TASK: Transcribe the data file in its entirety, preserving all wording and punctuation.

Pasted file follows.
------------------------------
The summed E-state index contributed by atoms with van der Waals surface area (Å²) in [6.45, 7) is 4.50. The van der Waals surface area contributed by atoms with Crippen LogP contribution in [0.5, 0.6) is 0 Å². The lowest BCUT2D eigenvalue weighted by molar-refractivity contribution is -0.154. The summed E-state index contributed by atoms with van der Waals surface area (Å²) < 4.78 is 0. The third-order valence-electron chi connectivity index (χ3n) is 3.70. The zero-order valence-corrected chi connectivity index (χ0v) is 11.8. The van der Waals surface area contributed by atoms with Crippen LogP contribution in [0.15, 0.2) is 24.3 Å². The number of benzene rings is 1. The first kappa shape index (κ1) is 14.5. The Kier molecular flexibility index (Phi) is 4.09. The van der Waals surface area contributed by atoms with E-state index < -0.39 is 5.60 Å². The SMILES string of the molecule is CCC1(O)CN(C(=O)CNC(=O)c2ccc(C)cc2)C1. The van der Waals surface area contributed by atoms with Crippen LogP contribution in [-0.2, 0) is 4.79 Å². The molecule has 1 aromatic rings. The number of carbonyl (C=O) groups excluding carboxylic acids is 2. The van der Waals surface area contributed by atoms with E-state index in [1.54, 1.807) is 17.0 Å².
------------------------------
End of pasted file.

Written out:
The summed E-state index contributed by atoms with van der Waals surface area (Å²) in [6.45, 7) is 4.50. The van der Waals surface area contributed by atoms with Crippen LogP contribution in [0.5, 0.6) is 0 Å². The lowest BCUT2D eigenvalue weighted by molar-refractivity contribution is -0.154. The summed E-state index contributed by atoms with van der Waals surface area (Å²) < 4.78 is 0. The third-order valence-electron chi connectivity index (χ3n) is 3.70. The zero-order valence-corrected chi connectivity index (χ0v) is 11.8. The van der Waals surface area contributed by atoms with Crippen LogP contribution in [0.15, 0.2) is 24.3 Å². The number of benzene rings is 1. The first kappa shape index (κ1) is 14.5. The Kier molecular flexibility index (Phi) is 4.09. The van der Waals surface area contributed by atoms with E-state index < -0.39 is 5.60 Å². The SMILES string of the molecule is CCC1(O)CN(C(=O)CNC(=O)c2ccc(C)cc2)C1. The van der Waals surface area contributed by atoms with Crippen LogP contribution in [-0.2, 0) is 4.79 Å². The molecule has 1 aromatic rings. The number of carbonyl (C=O) groups excluding carboxylic acids is 2. The van der Waals surface area contributed by atoms with E-state index in [1.54, 1.807) is 17.0 Å².